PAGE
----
In contrast, other countries rely on the support of fellow human beings, above all in Poland: every second person (52 percent) here relies on help from a partner, family members or housemates.
Interview on cleaning behaviour with the psychologist Dr. Brigitte B?senkopf
For several years, the international Kärcher cleaning survey has been providing information on the topics of people's cleanliness, orderliness and cleaning behaviour. In this year's survey, which was commissioned by Kärcher and carried out by Dynata in eleven countries, the following result in particular stands out: Cleaning leads to relaxation, and even meditative states. This is said by at least 75 per cent of the English and 59 per cent of the French. Cleaning as a compensatory feel-good activity? Kärcher wants to know more, and asked Dr. Brigitte Bösenkopf, psychologist, journalist and head of the Stress Centre in Vienna.
Dr. Bösenkopf, we are living in fast-moving times. Phases of relaxation need to be deliberately planned. Why is it precisely cleaning that seems to offer this to many people?
In hectic daily life, people seek opportunities to relax. They suffer under the increasing demands in both their professional and private lives, the pressure of time, and the desire to fulfil themselves even under the difficult circumstances. This is where cleaning comes in. Neurobiologists have discovered that our brain releases endogenous reward substances when it is able to function routinely. Cleaning offers precisely that. It is concentrated on the moment, our mind becomes clear, and in addition our efforts are rewarded with a clean home. While cleaning, we are our own masters and can divide the work as we wish – the neuronal effort is minimal and our brain is relaxed. Cleaning, vacuuming etc. thus become a personal relaxation ritual for many people.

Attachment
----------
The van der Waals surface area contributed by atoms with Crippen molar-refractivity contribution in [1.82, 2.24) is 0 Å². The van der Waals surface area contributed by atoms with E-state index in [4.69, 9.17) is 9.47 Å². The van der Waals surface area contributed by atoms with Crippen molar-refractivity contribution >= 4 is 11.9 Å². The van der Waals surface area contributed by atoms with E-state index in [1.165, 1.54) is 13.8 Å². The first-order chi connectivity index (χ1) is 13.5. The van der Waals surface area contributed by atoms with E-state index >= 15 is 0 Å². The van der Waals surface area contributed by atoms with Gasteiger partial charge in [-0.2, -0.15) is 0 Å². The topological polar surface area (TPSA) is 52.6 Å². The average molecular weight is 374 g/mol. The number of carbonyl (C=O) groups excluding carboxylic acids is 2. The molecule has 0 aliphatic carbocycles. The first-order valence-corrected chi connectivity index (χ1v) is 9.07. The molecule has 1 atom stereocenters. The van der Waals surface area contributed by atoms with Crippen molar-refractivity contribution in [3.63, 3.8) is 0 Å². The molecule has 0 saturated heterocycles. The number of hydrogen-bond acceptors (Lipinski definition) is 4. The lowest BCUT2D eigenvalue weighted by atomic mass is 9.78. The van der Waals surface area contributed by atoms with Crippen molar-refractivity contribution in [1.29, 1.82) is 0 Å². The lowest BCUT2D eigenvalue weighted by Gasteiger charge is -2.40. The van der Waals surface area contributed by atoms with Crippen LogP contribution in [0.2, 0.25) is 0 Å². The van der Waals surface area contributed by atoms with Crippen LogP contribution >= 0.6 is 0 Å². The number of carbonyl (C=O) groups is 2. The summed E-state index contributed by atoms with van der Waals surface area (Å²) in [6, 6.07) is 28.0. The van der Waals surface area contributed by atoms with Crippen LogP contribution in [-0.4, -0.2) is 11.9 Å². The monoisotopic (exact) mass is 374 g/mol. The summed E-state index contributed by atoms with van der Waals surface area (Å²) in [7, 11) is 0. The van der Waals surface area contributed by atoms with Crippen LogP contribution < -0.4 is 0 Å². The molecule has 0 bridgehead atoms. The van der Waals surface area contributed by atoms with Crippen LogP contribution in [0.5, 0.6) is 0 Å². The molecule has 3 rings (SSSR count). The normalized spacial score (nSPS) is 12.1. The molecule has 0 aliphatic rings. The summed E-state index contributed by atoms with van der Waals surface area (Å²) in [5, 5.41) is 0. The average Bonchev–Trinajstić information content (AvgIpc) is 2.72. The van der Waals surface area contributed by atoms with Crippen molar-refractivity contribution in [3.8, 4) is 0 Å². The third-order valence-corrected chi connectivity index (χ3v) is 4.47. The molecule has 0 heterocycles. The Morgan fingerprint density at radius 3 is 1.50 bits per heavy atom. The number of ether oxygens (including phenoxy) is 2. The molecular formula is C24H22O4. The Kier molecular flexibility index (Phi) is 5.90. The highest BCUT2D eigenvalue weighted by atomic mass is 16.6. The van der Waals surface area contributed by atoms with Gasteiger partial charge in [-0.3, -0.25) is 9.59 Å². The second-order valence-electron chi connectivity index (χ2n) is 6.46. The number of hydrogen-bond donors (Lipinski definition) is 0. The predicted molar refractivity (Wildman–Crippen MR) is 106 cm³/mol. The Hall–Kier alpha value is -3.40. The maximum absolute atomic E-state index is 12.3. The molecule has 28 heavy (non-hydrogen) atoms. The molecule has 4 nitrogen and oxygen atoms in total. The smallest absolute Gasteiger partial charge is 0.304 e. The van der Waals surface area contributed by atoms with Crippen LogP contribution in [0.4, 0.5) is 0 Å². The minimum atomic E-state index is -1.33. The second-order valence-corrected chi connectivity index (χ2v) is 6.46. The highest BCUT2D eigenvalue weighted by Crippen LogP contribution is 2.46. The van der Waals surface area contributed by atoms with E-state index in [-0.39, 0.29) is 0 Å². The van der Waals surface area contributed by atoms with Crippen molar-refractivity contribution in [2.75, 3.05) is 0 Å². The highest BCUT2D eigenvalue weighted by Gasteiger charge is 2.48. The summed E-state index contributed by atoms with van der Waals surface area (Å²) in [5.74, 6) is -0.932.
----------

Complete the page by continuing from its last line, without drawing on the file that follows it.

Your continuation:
But cleaning does not automatically mean relaxation for everyone, even though almost all the participants in the study (92 per cent) attach importance to a clean home. From a psychological point of view, how can people motivate themselves for cleaning?
Our inner attitude to cleaning decides whether we perceive the activity as a necessary evil or as an opportunity for relaxation. It helps reluctant cleaners to see cleaning as a positive challenge that must be dealt with calmly. With a little practice, they too can find fulfilment in the household and appreciate cleanliness as a well-earned reward. Whoever is able to become fully absorbed in the activity can blank out problems and devote their full attention to the current action. Many people describe this state as a meditative cleaning experience, which can counteract stress and signs of fatigue.
In principle, the motivation for cleaning can vary greatly. For some it is the relaxing effect, for others cleanliness is itself the great incentive. The activity also gives many people a sense of certainty – they have the feeling that, with their external world, their "inner world" is also under control.
When the intention to clean meets hectic daily life, the dirty floor quickly becomes a symbol of admonishment and an additional stress factor. What can we do if our motivation is high but our time is limited?